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Thursday, 5 July, 2001, 05:25 GMT 06:25 UK
Timor secures huge oil royalties
East Timorese queue up for aid
East Timor has been reliant on aid since the 1999 war
Australia and the former Indonesian territory of East Timor have signed an agreement designed to give the fledgling nation an income of billions of dollars over the next 30 years.

Australia agreed that East Timor should receive 90% of royalties from Australian mining operations for liquid petroleum and gas oil under the Timor sea between the two countries.


This will not make the people of East Timor rich but it will give them a chance

UN administrator
Australian aid agencies say they are delighted with the new agreement. Impoverished East Timor faces an enormous development task, they say, and this should dramatically reduce the dangers of having to depend on foreign loans.

The shattered East Timorese economy has been largely propped up by aid donors, notably Australia, former colonial power Portugal and the United Nations.

Passport to progress

Australia's Foreign Minister, Alexander Downer, who flew to the capital, Dili, to sign the agreement, described it as a great moment for for East Timor.

The project could generate up to $5bn to be shared out over 20 years from 2004 according to the UN.

"Fundamentally this means the difference between being mired in poverty and dependent on foreign aid, and being able to make progress," the chief negotiator with the current United Nations administration, Peter Galbraith, told AFP news agency.

He said he thought East Timor would use the money to provide education and basic health care, and to continue rebuilding the territory.

The BBC's correspondent in Sydney, Red Harrison, says the deal represents a substantial gain over previous agreements with Indonesia, under which revenue was to be shared 50-50.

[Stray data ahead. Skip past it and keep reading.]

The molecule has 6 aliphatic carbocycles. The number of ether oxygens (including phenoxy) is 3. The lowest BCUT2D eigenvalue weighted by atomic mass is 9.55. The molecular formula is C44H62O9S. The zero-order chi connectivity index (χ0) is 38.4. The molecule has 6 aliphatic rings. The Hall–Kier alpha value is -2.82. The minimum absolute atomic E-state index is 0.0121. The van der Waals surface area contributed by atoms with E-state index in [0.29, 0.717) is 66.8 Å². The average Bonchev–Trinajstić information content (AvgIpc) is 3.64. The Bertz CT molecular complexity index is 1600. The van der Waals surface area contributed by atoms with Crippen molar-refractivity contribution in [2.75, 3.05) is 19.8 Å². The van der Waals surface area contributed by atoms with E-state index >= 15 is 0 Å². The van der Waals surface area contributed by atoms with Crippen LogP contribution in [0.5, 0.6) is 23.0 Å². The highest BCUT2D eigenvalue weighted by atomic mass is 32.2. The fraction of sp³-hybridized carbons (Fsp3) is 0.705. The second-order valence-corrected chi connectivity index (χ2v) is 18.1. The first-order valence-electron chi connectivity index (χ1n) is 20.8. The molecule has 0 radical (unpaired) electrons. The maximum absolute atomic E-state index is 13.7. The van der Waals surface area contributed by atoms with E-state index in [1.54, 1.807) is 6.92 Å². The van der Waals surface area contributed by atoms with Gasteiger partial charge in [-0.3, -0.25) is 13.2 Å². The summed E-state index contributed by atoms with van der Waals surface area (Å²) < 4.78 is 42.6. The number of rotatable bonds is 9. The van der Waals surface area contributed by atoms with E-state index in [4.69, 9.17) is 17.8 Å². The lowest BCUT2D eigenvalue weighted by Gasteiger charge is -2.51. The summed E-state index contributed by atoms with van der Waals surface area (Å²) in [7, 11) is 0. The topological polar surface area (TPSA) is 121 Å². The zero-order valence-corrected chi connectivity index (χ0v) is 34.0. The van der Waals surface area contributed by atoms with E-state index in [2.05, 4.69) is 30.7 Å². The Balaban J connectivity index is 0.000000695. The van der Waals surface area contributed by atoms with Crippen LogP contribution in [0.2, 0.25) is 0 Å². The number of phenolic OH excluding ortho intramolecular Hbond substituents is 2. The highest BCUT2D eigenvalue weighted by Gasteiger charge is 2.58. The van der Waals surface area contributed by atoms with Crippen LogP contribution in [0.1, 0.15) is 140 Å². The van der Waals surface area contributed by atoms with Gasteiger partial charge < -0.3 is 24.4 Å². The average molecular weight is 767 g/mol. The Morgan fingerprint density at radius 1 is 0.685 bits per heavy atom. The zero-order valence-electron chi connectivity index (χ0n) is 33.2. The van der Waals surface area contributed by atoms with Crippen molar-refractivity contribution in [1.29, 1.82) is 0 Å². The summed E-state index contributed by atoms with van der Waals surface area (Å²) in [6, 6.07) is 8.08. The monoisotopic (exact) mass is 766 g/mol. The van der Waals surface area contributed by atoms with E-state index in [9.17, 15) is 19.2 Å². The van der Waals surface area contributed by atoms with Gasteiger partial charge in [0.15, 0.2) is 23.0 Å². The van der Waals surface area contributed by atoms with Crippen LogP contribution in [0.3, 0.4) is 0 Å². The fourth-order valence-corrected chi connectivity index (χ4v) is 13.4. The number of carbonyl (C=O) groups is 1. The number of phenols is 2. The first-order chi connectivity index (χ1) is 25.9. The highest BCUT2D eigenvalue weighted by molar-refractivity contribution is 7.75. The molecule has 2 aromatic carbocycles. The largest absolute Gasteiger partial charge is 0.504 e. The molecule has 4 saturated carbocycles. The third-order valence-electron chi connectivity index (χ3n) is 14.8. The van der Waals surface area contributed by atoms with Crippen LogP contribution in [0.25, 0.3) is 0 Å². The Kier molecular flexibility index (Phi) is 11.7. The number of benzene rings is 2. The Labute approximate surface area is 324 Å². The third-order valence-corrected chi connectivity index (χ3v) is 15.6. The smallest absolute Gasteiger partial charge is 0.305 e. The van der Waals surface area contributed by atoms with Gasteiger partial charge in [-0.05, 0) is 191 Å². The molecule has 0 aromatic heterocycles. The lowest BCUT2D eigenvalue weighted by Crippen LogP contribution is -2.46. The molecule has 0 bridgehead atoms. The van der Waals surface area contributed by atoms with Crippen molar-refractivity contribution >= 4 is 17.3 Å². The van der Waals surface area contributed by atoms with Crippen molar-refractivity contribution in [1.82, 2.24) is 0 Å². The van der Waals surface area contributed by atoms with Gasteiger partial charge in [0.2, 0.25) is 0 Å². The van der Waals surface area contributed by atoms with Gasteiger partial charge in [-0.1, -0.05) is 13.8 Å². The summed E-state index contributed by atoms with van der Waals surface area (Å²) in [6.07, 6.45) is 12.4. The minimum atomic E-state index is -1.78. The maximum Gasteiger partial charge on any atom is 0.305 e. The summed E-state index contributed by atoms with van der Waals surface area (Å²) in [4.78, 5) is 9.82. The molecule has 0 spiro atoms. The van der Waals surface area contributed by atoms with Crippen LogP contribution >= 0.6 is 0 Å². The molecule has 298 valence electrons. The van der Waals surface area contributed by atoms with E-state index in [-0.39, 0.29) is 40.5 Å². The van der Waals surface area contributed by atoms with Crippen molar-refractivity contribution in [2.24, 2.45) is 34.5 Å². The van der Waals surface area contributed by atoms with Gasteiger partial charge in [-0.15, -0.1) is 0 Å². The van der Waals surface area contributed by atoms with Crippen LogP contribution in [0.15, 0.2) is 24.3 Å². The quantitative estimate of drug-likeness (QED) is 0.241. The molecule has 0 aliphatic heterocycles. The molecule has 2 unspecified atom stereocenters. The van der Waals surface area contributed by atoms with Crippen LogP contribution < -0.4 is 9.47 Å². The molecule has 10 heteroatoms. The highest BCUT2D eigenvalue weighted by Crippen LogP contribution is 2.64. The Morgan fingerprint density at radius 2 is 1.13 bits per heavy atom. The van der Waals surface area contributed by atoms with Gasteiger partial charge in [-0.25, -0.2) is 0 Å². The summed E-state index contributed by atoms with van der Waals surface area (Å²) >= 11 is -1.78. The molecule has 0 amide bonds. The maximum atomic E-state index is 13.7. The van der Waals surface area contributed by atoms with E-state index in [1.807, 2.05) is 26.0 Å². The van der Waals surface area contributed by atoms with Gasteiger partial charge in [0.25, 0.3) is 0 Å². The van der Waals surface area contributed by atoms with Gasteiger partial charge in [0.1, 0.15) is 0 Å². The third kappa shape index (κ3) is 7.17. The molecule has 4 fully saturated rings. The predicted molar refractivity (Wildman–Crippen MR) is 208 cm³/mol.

"This will not make the people of East Timor rich but it will give them a chance, " said Mr Galbraith.

Year-long talks

Australian and East Timorese officials reached agreement on the deal late on Tuesday after 12 months of protracted negotiations.

Jose Ramos Horta
Ramos Horta welcomed the deal
Spokesmen for East Timor's transitional government say the new agreement is founded on international recognition for East Timor's claims over the geographic boundary between the two countries.

The foreign envoy of East Timor's interim administration, Nobel peace laureate Jose Ramos Horta, said the money would generate jobs, which in turn would stabilise the economy.

After 24 years of guerrilla warfare following Indonesia's 1975 invasion, East Timor's economy was devastated by pro-Indonesian militia violence in the wake of the 1999 independence.

 WATCH/LISTEN
 ON THIS STORY
The BBC's Richard Galpin in Jakarta
"It has taken fifteen months of difficult negotiations"
Timor FM Jose Ramos Horts
"We will try to invest the revenues for the future"
Eats Timor: One year after the vote for independence

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See also:

07 Oct 99 | Asia-Pacific
08 Jun 01 | Asia-Pacific
29 Mar 01 | Asia-Pacific
17 May 01 | Asia-Pacific
30 Aug 00 | Asia-Pacific
28 Jun 01 | UK
26 Jun 01 | Asia-Pacific
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